Large Need, Small Design
Cofounder and Executive Director, Little Free Library Ltd.; Founder and CEO, Care Forth, Inc.
Little Free Library, Ltd., Hudson, WI
BS, University of Wisconsin–River Falls, 1979
Cofounder, Little Free Library Ltd.; Outreach Program Manager in Continuing Studies, University of Wisconsin-MadisonLittle Free Library, Ltd., Hudson, WI
BA, Beloit College, WI, 1969
Todd & Rick
Photo by Ron Wurzer/Getty Images for Library Journal
Todd Bol (l.) and Rick Brooks aren’t architects or librarians. Yet they’ve had a hand in building over 5,000 “libraries”—free book exchanges—since 2009 in 36 countries. Each is a mini–book distribution box that operates on the honor system (take a book, return a book) and holds only a few titles at a time, but Brooks and Bol estimate that they’ve cumulatively housed 1.65 million donated and borrowed books so far.
Little Free Libraries (LFL) offers builder’s plans, as well as selling finished models for the not-so-crafty. It also provides a Steward’s Kit for the volunteers who keep the little libraries running smoothly. LFL has donated nearly 100 little libraries, too, and partnered with Books for Africa to provide little libraries with containers of books. (For an LFL “ambassador,” see Lisa Lopez, p. 45.)
Originally founded as a program of Wisconsin Partners for SustainAbility, in 2012 LFL became incorporated as a nonprofit. Bol and Brooks had met in 2009 at a workshop Brooks taught on the local economy through the University of Wisconsin-Madison, where he is outreach program manager in continuing studies. Bol was at loose ends. His background is in international business development, he says, but having recently sold a business that put nurses through graduate school, he was bound by a noncompete clause. So he asked himself, “What else can I do? That’s how this started,” he says. “I tell people that I started a nonprofit by accident.” Bol built the first LFL in the form of a one-room schoolhouse and put it in his own front yard.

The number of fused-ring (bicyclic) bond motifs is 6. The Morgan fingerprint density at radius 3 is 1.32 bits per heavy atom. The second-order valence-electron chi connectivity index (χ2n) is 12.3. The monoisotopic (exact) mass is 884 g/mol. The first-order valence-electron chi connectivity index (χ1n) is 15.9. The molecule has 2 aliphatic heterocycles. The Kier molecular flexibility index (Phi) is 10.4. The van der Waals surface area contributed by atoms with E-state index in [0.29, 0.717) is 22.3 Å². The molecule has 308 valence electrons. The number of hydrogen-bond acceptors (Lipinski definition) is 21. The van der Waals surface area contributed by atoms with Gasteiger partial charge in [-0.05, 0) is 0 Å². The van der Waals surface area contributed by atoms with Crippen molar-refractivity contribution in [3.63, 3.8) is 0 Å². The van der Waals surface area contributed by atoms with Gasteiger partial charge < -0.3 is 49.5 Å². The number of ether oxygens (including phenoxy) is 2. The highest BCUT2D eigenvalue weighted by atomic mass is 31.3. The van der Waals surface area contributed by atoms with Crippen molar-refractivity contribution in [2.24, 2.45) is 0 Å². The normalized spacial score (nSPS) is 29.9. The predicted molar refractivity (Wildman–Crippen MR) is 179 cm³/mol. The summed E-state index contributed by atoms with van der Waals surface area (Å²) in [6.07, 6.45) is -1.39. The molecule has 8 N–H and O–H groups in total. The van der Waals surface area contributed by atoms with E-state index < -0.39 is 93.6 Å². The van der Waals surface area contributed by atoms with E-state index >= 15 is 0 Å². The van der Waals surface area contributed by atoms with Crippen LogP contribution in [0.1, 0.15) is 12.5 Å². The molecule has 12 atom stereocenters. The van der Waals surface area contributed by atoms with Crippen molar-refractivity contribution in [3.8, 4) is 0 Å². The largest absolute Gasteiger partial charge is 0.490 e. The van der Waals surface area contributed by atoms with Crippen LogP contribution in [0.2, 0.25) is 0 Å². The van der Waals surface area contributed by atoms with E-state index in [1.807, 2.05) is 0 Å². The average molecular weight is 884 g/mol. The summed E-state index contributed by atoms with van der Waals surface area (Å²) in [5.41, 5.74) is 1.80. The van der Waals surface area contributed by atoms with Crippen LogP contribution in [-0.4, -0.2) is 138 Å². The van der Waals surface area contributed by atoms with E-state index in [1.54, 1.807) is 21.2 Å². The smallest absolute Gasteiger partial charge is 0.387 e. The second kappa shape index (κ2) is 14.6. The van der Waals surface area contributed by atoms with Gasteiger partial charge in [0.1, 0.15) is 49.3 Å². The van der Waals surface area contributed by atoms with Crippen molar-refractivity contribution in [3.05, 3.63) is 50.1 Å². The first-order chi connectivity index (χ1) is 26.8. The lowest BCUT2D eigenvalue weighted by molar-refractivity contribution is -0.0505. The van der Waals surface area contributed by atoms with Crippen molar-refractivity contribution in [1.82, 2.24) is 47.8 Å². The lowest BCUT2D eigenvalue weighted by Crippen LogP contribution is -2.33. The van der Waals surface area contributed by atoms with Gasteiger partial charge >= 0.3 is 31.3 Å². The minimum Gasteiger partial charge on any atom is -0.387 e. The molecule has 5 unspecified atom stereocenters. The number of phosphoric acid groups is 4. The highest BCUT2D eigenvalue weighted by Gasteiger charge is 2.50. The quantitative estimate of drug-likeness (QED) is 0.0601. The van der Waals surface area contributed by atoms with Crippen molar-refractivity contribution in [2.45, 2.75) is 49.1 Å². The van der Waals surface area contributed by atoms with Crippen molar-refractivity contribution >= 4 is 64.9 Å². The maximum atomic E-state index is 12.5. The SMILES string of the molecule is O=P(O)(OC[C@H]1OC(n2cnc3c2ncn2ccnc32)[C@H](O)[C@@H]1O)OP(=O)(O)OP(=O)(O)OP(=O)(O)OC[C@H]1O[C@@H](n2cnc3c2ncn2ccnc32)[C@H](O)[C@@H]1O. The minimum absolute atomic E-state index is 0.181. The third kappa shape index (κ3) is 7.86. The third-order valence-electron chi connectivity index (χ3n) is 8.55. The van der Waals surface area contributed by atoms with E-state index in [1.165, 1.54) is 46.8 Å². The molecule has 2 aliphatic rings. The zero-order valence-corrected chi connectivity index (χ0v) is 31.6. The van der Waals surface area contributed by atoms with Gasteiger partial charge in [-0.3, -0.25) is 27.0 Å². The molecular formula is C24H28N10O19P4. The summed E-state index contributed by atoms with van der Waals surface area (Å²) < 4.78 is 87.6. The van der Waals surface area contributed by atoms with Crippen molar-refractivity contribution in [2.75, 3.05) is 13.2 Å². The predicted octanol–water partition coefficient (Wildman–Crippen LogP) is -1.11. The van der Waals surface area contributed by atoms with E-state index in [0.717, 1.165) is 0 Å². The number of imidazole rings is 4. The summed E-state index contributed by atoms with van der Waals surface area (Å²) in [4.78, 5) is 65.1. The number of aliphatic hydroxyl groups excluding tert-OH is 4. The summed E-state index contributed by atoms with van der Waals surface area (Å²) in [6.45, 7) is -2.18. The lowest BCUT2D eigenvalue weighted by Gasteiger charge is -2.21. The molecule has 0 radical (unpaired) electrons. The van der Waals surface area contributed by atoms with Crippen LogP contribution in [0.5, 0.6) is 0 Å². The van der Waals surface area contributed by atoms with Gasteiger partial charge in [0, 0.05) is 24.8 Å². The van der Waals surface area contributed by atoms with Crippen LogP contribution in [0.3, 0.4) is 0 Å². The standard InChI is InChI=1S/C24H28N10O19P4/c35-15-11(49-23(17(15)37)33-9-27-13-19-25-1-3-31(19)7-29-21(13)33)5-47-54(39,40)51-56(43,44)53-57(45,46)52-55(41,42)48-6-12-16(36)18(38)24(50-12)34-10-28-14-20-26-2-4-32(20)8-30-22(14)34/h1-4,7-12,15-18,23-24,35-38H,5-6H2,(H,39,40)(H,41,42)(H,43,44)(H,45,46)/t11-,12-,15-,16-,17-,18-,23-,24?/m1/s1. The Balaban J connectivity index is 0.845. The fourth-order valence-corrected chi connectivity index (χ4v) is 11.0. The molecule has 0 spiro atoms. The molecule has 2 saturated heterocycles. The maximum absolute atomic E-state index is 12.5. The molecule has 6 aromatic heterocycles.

Brooks, meanwhile, had previous library experience, helping to support village libraries in Sri Lanka via training, books, strategic advice, and volunteer resources and directing university students to collect books for a school in Mexico. He also had extensive experience doing community organizing and working with both businesses and governmental agencies. Bol brought carpentry and business skills to the workbench, finding manufacturing help, supplies, and recycled materials to build the first LFLs. He troubleshoots questions on building and maintaining LFLs, while Brooks handles contacts with media, academic, and nonprofit colleagues, plus potential sponsors.
In addition to individual donations, in-kind help, and small grants, LFL is supported by a two-year, $70,000 grant from AARP and is “building more strategic partnerships.” Funds have been spent mostly on supplies, part-time wages, storage units, and shipping. Only in the past few months have Brooks and Bol been able to pay themselves any kind of salary, though Brooks hopes to be able to devote himself to LFL full time in a year or two.
Though there’s no requirement that public libraries be involved, and many LFL stewards are simply book lovers, LFL says “this entire program has been designed with Friends of Libraries in mind. Little Libraries offer creative and upbeat outreach tools to extend the reach of your public library to parts of your community that might not otherwise use it. Each Little Library is like its own billboard.” And Bol says, “Libraries are pretty much our biggest customers.”
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